Berlin was a longtime friend, admirer and one-time suitor of Akhmatova, which made her trip to Oxford somewhat complex emotionally. According to an excellent article on the Poetry Foundation site: “Akhmatova always cherished the memories of her nightlong conversations with Berlin, a brilliant scholar in his own right. Inspired by their meetings, she composed the love cycle Cinque (first published in the journal Leningrad in 1946; translated, 1990), which was included in Beg vremeni [Race of Time]; it reads in part:

Sounds die away in the ether,
And darkness overtakes the dusk.
In a world become mute for all time,
There are only two voices: yours and mine.

On the morning of June 7 at 11 a.m., the artist Yury Annenkov and Eliane Moch-Bichert, the wife of the prominent, retired French politician Jules Moch, stopped by the Randolph to see Akhmatova. After that a radio journalist came by to record Akhmatova reading poems that she published in 1964 and then the travelers got into a car and headed for Stratford. The three days in Oxford were behind them.
To fill out the picture for the moment, however, allow me to quote a paragraph from Michael Ignatieff’s book, A Life of Isaiah Berlin. It is drawn from the Spartacus Educational website entry on Akhmatova:
“The last of Isaiah’s encounters with the great figures of the Russian intelligentsia occurred in 1965, when he and Maurice Bowra managed to persuade their university to grant Anna Akhmatova an honorary degree. He had telephoned her in Moscow in 1956, and she had received the news of his marriage in icy silence. They had both decided it was not safe to meet. When she duly appeared in Oxford in June 1965, Isaiah was shocked to see how she had aged. She had gained weight and he thought, a little unkindly, that she resembled Catherine the Great. But she carried herself like an empress and delivered herself of her opinions with imperial force. When she arrived outside Headington House and surveyed the splendid garden, the three-storey Georgian house and Isaiah’s new wife, she observed caustically: ‘So the bird is now in its golden cage.’ The spark that had leaped between them twenty years before was now extinguished. He could only secure her the recognition in the West that was her due; she could only acknowledge it with regal hauteur. He accompanied her as she stood in the Sheldonian and heard herself acclaimed in Latin as ‘an embodiment of the past, who can console the present and provide hope for the future.’ Afterwards he was in attendance at the Randolph Hotel when she received Russian visitors who had come from all over the world to pay court to her. He was there too when she read from her verse, intoning the deep and sonorous rhythms into a tape recorder. She departed for Paris and home, and Isaiah never saw her again. She died the following year. His anti-communism had always been a declaration of allegiance to the intelligentsia of whom she was the last surviving heroine. After her death, he exclaimed to a friend that he would always think of her as an ‘uncontaminated,’ ‘unbroken’ and ‘morally impeccable’ reproach to all the Marxist fellow-travellers who believed that individuals could never stand up to the march of history.”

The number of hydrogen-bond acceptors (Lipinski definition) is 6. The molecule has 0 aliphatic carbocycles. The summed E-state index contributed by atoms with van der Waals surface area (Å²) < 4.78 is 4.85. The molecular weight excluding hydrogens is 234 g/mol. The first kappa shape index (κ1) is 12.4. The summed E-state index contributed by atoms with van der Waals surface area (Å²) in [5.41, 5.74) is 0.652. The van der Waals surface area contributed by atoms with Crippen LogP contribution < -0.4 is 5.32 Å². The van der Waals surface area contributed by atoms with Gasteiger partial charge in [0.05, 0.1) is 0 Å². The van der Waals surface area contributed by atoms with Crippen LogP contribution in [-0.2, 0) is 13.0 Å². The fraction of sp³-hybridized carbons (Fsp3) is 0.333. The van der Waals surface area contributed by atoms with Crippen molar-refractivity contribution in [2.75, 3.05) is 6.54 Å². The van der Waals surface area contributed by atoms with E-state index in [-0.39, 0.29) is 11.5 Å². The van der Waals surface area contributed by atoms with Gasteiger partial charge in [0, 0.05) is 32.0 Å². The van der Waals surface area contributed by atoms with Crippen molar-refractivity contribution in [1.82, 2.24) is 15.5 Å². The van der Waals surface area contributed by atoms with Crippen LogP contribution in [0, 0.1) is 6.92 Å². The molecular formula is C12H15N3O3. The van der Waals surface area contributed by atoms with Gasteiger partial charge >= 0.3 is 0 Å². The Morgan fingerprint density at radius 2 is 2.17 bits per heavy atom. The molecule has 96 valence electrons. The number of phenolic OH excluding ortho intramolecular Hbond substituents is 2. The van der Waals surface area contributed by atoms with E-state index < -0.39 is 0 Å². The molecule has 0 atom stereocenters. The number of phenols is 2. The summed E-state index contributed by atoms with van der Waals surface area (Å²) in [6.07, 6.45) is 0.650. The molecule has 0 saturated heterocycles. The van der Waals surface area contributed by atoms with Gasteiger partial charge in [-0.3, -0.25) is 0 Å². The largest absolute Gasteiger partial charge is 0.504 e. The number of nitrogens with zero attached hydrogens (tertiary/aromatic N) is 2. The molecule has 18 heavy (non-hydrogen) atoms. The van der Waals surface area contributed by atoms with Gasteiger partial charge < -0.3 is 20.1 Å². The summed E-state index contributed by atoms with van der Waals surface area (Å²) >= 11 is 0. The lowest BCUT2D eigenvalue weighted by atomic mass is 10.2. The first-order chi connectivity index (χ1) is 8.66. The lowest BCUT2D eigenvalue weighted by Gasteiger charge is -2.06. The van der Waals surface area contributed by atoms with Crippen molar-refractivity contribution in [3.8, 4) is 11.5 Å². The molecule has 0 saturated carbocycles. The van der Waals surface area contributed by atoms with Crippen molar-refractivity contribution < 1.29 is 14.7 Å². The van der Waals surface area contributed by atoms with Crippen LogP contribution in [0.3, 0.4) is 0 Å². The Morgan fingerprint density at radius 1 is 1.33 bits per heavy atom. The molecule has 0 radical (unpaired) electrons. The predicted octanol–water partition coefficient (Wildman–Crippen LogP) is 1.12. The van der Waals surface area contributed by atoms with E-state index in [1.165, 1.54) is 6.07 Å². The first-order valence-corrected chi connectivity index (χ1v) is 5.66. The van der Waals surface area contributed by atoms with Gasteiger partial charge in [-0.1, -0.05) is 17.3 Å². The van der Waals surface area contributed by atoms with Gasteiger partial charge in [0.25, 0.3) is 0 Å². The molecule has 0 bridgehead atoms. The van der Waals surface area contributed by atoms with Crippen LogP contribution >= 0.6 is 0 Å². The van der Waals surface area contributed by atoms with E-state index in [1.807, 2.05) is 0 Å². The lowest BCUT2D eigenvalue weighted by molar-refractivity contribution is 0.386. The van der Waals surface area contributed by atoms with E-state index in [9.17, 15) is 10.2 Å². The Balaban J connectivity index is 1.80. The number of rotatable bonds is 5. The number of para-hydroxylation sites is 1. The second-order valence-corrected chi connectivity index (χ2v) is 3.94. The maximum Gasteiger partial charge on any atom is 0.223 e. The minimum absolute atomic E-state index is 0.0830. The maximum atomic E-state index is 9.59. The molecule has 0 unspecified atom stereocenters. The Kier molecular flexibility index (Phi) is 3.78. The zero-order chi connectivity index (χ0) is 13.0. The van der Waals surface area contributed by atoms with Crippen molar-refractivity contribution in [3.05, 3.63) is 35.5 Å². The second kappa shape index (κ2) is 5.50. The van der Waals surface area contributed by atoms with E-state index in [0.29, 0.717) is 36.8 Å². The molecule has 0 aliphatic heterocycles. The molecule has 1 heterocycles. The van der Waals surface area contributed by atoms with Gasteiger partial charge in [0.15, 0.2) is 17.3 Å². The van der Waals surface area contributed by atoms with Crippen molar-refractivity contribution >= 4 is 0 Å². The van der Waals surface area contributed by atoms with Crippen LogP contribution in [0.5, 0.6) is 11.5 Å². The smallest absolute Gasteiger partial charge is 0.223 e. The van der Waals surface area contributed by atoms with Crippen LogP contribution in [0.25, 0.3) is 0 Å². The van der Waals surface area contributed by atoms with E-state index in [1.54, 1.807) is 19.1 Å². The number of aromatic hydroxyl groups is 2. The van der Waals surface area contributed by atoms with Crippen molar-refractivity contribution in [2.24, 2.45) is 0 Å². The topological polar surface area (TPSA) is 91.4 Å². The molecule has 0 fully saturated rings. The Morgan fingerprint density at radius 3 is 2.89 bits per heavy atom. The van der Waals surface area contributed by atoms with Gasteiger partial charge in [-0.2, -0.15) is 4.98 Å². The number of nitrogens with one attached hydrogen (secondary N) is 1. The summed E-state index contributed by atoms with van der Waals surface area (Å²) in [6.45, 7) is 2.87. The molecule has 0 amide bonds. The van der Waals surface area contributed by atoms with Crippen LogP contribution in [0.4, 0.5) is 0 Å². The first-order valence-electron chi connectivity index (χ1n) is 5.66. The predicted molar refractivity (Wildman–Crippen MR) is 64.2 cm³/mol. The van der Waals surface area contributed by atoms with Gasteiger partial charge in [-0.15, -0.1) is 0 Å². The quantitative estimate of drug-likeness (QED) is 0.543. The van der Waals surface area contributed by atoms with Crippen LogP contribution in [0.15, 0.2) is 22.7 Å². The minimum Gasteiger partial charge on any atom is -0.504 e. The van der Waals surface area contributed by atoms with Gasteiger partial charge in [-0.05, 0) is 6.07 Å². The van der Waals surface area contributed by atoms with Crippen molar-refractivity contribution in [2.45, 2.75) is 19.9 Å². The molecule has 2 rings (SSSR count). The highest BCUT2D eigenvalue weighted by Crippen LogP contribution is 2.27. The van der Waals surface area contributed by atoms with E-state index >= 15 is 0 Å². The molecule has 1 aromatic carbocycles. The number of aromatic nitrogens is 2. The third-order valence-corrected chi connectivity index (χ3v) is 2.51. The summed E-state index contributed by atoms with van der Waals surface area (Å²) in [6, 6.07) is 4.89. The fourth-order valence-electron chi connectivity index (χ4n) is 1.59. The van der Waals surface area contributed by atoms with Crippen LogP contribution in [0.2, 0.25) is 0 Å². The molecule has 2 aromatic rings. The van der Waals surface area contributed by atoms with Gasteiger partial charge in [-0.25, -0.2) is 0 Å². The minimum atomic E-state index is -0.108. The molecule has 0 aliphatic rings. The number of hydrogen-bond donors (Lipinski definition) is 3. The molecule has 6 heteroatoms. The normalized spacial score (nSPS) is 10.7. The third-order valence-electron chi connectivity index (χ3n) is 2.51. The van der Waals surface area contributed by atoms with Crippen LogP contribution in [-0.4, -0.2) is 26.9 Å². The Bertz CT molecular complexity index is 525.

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Anna Akhmatova house, Moscow

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The building at 17 Bolshaya Ordynka, in the heart of the Zamoskvorech’e section of Moscow, is generally known as the Akhmatova House because the great poet Anna Akhmatova would live here for long periods of time when she made trips to Moscow from her home in Leningrad between the years of 1938 and 1966. The small but tasteful sculpture that commemorates Akhmatova’s connection to this building is a quote of a famous drawing of Akhmatova by the great artist Amadeo Modigliani. By some accounts this home was as important in Akhmatova’s creative biography as the famed House on the Fontanka in Leningrad, where she wrote many of her most important works. The actual Moscow apartment that she stayed in belonged to Viktor Ardov, a very successful comic writer, and his wife Nina Olshanskaya, an actress who was one of Akhmatova’s closest friends. Olshanskaya was an actress at the Moscow Art Theater and later, at the Soviet Army Theater. It was at the Ardov-Olshanskaya home where Akhmatova met face to face for the only time with the other great Soviet-Russian female poet of her time, Marina Tsvetaeva. That happened June 7-8, 1941, just two weeks before Germany invaded the Soviet Union, and two and a half months before Tsvetaeva committed suicide.

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The Ardov-Olshanskaya home was no common home, if for no other reason that Olshanskaya’s young son Alyosha spent his young years here, too. This Alyosha, in whose room Akhmatava would stay when visiting, grew up to be one of the greatest and most beloved of all Soviet film actors – Alexei Batalov. But beyond that this welcoming home was a meeting place for much of the Soviet intelligentsia over the decades. A partial list of other famous guests who would stop by for visits includes Osip Mandelstam, Mikhail Bulgakov, Joseph Brodsky, Mikhail Zoshchenko, Boris Pasternak, the great actress Faina Ranevskaya, Alexander Solzhenitsyn, the poet Arseny Tarkovsky (father of the great Soviet film director Andrei Tarkovsky), Dmitry Shostakovich, Kornei Chukovsky and more. Not bad company. But one meeting that took place here must be considered the most amazing of them all. It happened in May 1956 when Akhmatova’s son Lev Gumilyov, the famous literary critic and son of the great poet Nikolai Gumilyov, happened to drop in on the Ardovs. This was no ordinary visit. Gumilyov had just been released following 14 years in the labor camps and he had no idea that his mother was in Moscow, at the Ardovs, at that moment. He was just passing through on his way back to Leningrad and happened to find his mother there.